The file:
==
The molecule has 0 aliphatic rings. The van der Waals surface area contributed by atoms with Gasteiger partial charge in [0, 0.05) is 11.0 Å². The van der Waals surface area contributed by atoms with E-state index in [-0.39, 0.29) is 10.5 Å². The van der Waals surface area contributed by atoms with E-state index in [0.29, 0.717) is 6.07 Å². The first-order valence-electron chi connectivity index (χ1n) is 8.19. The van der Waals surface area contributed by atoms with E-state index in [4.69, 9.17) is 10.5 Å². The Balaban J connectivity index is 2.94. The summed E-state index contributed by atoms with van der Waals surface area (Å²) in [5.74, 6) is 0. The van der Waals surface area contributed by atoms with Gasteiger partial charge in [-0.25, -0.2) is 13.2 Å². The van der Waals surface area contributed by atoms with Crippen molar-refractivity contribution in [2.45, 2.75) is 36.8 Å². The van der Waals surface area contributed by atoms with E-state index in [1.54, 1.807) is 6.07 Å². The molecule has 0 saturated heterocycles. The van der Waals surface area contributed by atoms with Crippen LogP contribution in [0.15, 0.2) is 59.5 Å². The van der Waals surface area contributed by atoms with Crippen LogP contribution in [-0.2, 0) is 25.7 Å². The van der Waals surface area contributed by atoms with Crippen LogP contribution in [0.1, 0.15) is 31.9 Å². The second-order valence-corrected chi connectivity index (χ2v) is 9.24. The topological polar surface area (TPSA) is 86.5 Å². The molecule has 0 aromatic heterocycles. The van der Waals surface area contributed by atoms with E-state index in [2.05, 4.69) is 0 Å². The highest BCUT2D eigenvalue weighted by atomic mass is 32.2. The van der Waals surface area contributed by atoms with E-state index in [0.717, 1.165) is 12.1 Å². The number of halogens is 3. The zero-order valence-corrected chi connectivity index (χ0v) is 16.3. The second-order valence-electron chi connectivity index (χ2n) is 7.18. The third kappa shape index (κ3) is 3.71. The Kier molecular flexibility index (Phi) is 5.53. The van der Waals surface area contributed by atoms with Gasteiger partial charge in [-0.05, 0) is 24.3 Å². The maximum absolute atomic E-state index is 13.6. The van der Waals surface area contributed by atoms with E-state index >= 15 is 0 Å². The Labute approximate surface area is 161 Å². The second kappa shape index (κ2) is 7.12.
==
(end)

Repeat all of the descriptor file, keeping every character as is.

The molecule has 0 aliphatic rings. The van der Waals surface area contributed by atoms with Gasteiger partial charge in [0, 0.05) is 11.0 Å². The van der Waals surface area contributed by atoms with E-state index in [-0.39, 0.29) is 10.5 Å². The van der Waals surface area contributed by atoms with E-state index in [0.29, 0.717) is 6.07 Å². The first-order valence-electron chi connectivity index (χ1n) is 8.19. The van der Waals surface area contributed by atoms with E-state index in [4.69, 9.17) is 10.5 Å². The Balaban J connectivity index is 2.94. The summed E-state index contributed by atoms with van der Waals surface area (Å²) in [5.74, 6) is 0. The van der Waals surface area contributed by atoms with Gasteiger partial charge in [-0.25, -0.2) is 13.2 Å². The van der Waals surface area contributed by atoms with Crippen molar-refractivity contribution in [2.45, 2.75) is 36.8 Å². The van der Waals surface area contributed by atoms with E-state index in [1.54, 1.807) is 6.07 Å². The molecule has 0 saturated heterocycles. The van der Waals surface area contributed by atoms with Crippen LogP contribution in [0.15, 0.2) is 59.5 Å². The van der Waals surface area contributed by atoms with Crippen LogP contribution in [-0.2, 0) is 25.7 Å². The van der Waals surface area contributed by atoms with Crippen LogP contribution in [0.1, 0.15) is 31.9 Å². The second-order valence-corrected chi connectivity index (χ2v) is 9.24. The topological polar surface area (TPSA) is 86.5 Å². The molecule has 0 aromatic heterocycles. The van der Waals surface area contributed by atoms with E-state index in [2.05, 4.69) is 0 Å². The highest BCUT2D eigenvalue weighted by atomic mass is 32.2. The van der Waals surface area contributed by atoms with E-state index in [0.717, 1.165) is 12.1 Å². The number of halogens is 3. The zero-order valence-corrected chi connectivity index (χ0v) is 16.3. The second-order valence-electron chi connectivity index (χ2n) is 7.18. The third kappa shape index (κ3) is 3.71. The Kier molecular flexibility index (Phi) is 5.53. The van der Waals surface area contributed by atoms with Gasteiger partial charge in [-0.05, 0) is 24.3 Å². The maximum absolute atomic E-state index is 13.6. The van der Waals surface area contributed by atoms with E-state index >= 15 is 0 Å². The Labute approximate surface area is 161 Å². The second kappa shape index (κ2) is 7.12.